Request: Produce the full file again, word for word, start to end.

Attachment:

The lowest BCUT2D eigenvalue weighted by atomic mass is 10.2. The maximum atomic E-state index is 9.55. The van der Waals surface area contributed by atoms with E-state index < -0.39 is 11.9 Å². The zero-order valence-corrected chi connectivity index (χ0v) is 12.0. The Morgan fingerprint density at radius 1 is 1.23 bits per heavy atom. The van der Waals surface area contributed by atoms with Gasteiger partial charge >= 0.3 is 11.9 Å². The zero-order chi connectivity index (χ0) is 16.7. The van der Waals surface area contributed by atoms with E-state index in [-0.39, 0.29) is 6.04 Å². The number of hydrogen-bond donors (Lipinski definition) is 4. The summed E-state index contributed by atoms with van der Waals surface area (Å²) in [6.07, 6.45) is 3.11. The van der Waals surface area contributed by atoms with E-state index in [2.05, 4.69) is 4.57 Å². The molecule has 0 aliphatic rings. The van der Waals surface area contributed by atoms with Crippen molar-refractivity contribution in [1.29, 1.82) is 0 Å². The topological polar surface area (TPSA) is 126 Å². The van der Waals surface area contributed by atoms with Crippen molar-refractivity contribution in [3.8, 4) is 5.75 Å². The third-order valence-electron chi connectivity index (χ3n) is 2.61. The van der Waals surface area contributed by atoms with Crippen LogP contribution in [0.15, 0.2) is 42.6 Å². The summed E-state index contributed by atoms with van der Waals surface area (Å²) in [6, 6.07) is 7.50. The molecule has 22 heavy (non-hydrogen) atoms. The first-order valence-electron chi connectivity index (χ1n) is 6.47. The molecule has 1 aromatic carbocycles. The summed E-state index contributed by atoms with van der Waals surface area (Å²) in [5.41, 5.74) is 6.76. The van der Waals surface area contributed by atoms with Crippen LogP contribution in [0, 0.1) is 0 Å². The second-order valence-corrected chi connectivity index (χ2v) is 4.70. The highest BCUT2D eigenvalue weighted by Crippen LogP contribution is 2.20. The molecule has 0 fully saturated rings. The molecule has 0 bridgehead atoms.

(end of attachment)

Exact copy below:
The lowest BCUT2D eigenvalue weighted by atomic mass is 10.2. The maximum atomic E-state index is 9.55. The van der Waals surface area contributed by atoms with E-state index < -0.39 is 11.9 Å². The zero-order valence-corrected chi connectivity index (χ0v) is 12.0. The Morgan fingerprint density at radius 1 is 1.23 bits per heavy atom. The van der Waals surface area contributed by atoms with Gasteiger partial charge >= 0.3 is 11.9 Å². The zero-order chi connectivity index (χ0) is 16.7. The van der Waals surface area contributed by atoms with E-state index in [-0.39, 0.29) is 6.04 Å². The number of hydrogen-bond donors (Lipinski definition) is 4. The summed E-state index contributed by atoms with van der Waals surface area (Å²) in [6.07, 6.45) is 3.11. The van der Waals surface area contributed by atoms with E-state index in [2.05, 4.69) is 4.57 Å². The molecule has 0 aliphatic rings. The van der Waals surface area contributed by atoms with Crippen molar-refractivity contribution in [1.29, 1.82) is 0 Å². The topological polar surface area (TPSA) is 126 Å². The van der Waals surface area contributed by atoms with Crippen molar-refractivity contribution in [3.8, 4) is 5.75 Å². The third-order valence-electron chi connectivity index (χ3n) is 2.61. The van der Waals surface area contributed by atoms with Crippen LogP contribution in [0.15, 0.2) is 42.6 Å². The summed E-state index contributed by atoms with van der Waals surface area (Å²) in [6, 6.07) is 7.50. The molecule has 22 heavy (non-hydrogen) atoms. The first-order valence-electron chi connectivity index (χ1n) is 6.47. The molecule has 1 aromatic carbocycles. The summed E-state index contributed by atoms with van der Waals surface area (Å²) in [5.41, 5.74) is 6.76. The van der Waals surface area contributed by atoms with Crippen LogP contribution in [0, 0.1) is 0 Å². The second-order valence-corrected chi connectivity index (χ2v) is 4.70. The highest BCUT2D eigenvalue weighted by Crippen LogP contribution is 2.20. The molecule has 0 fully saturated rings. The molecule has 0 bridgehead atoms.